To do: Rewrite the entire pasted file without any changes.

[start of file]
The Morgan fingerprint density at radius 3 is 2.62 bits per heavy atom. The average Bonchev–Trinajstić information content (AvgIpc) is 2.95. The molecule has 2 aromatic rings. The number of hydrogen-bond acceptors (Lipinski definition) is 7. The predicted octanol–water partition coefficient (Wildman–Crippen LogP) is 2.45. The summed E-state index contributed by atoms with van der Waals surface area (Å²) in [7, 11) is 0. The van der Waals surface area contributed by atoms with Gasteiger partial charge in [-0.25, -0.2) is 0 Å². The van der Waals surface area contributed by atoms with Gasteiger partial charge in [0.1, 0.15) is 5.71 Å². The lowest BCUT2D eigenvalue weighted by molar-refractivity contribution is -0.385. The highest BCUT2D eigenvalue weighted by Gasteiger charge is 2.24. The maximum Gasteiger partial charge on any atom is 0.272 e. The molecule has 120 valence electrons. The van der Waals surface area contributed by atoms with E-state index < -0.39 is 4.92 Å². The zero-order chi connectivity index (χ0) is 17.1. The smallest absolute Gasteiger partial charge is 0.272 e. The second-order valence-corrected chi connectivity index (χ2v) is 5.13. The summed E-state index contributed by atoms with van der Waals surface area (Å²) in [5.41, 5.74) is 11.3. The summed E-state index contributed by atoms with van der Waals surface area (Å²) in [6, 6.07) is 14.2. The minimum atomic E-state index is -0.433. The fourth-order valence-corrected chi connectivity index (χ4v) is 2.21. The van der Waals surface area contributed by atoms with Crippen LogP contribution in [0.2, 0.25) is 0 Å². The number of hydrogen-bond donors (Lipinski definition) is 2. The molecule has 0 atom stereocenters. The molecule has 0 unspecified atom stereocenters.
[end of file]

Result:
The Morgan fingerprint density at radius 3 is 2.62 bits per heavy atom. The average Bonchev–Trinajstić information content (AvgIpc) is 2.95. The molecule has 2 aromatic rings. The number of hydrogen-bond acceptors (Lipinski definition) is 7. The predicted octanol–water partition coefficient (Wildman–Crippen LogP) is 2.45. The summed E-state index contributed by atoms with van der Waals surface area (Å²) in [7, 11) is 0. The van der Waals surface area contributed by atoms with Gasteiger partial charge in [-0.25, -0.2) is 0 Å². The van der Waals surface area contributed by atoms with Gasteiger partial charge in [0.1, 0.15) is 5.71 Å². The lowest BCUT2D eigenvalue weighted by molar-refractivity contribution is -0.385. The highest BCUT2D eigenvalue weighted by Gasteiger charge is 2.24. The maximum Gasteiger partial charge on any atom is 0.272 e. The molecule has 120 valence electrons. The van der Waals surface area contributed by atoms with E-state index < -0.39 is 4.92 Å². The zero-order chi connectivity index (χ0) is 17.1. The smallest absolute Gasteiger partial charge is 0.272 e. The second-order valence-corrected chi connectivity index (χ2v) is 5.13. The summed E-state index contributed by atoms with van der Waals surface area (Å²) in [5.41, 5.74) is 11.3. The summed E-state index contributed by atoms with van der Waals surface area (Å²) in [6, 6.07) is 14.2. The minimum atomic E-state index is -0.433. The fourth-order valence-corrected chi connectivity index (χ4v) is 2.21. The van der Waals surface area contributed by atoms with Crippen LogP contribution in [0.2, 0.25) is 0 Å². The number of hydrogen-bond donors (Lipinski definition) is 2. The molecule has 0 atom stereocenters. The molecule has 0 unspecified atom stereocenters.